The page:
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The True Cost of Your Xmas Chocolate Selection box

Christmas is the time of year for a little bit of over-indulgence, and that means chocolate. From the advent calenders, to tree decorations, to truffles; the average Brit eats around 7kg of chocolate every year. But did you know that most of the farmers who pick the cocoa beans have never tasted the finished product?

 

In Central and South America, chocolate has been considered a delicacy since around 1200BC where it was revered for its health-giving properties. Spanish conquerors brought cocoa to Europe and by the eighteenth century it had become an upper class breakfast drink, touted by some as an aphrodisiac. But it wasn't until the invention of the chocolate bar in the nineteenth century, that the nation really fell in love. Tasty, portable and cheap, chocolate became something everyone could enjoy, and we keep going back for more.

 

Last month we questioned whether Fairtrade products really represent a straightforward ethical choice; with supermarket shelves packed from floor to ceiling with novelty chocolate figures, giant selection boxes and handmade delicacies, what to choose may seem complicated enough. However, our propensity to scoff one too many strawberry creams during the festive season makes the contrast between us and those who've never eaten chocolate even starker.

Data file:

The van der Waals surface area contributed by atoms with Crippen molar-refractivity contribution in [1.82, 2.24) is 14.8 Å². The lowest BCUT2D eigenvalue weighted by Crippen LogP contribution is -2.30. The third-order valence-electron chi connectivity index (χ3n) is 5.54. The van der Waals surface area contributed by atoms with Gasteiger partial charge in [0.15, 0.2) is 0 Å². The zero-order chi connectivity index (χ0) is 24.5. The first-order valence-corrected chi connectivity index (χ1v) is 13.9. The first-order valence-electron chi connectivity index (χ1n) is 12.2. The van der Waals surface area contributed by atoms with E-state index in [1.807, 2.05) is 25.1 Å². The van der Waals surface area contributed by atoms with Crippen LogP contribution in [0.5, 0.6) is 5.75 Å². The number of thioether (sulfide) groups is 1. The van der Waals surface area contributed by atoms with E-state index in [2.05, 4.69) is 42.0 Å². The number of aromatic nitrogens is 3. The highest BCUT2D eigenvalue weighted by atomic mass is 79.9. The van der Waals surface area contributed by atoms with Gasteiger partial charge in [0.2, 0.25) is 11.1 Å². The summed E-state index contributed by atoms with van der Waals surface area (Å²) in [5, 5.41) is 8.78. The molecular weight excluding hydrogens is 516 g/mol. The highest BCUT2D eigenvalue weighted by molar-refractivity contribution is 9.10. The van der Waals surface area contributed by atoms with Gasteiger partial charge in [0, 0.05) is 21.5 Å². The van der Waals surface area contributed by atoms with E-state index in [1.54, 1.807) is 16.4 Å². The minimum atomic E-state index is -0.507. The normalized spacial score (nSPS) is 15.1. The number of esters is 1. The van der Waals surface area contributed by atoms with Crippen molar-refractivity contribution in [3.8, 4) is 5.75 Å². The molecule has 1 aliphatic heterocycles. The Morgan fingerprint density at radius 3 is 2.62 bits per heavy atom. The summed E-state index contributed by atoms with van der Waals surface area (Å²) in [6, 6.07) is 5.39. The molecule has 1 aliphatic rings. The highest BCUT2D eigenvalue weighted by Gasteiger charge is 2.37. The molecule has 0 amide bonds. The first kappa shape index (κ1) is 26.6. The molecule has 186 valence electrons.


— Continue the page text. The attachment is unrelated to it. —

Buying Fairtrade has gotten even easier. Back in March, the hugely popular chocolate maker Cadbury announced that all its big-selling Dairy Milk bars would be Fairtrade by the summer. Their beans are sourced from Ghana, where the demand for Fairtrade cocoa beans has now tripled. At the moment, the farmers benefiting from this increased demand are all members of the Kuapa Kokoo Union, which was established in 1993 in partnership with a UK company and also produces beans for the well known Fairtrade brand, Divine.

 

As a result of this enormous increase in demand, Kuapa Kokoo hopes to open up opportunities for even more Ghanian farmers to join the Fairtrade scheme, which, in addition to consistently higher returns on their beans, also pays an extra $150 per tonne sold to community projects. The support of brands like Dairy Milk also suggests that Fairtrade products are becoming increasingly mainstream. And, during the season of goodwill to all men, surely this can only be positive.

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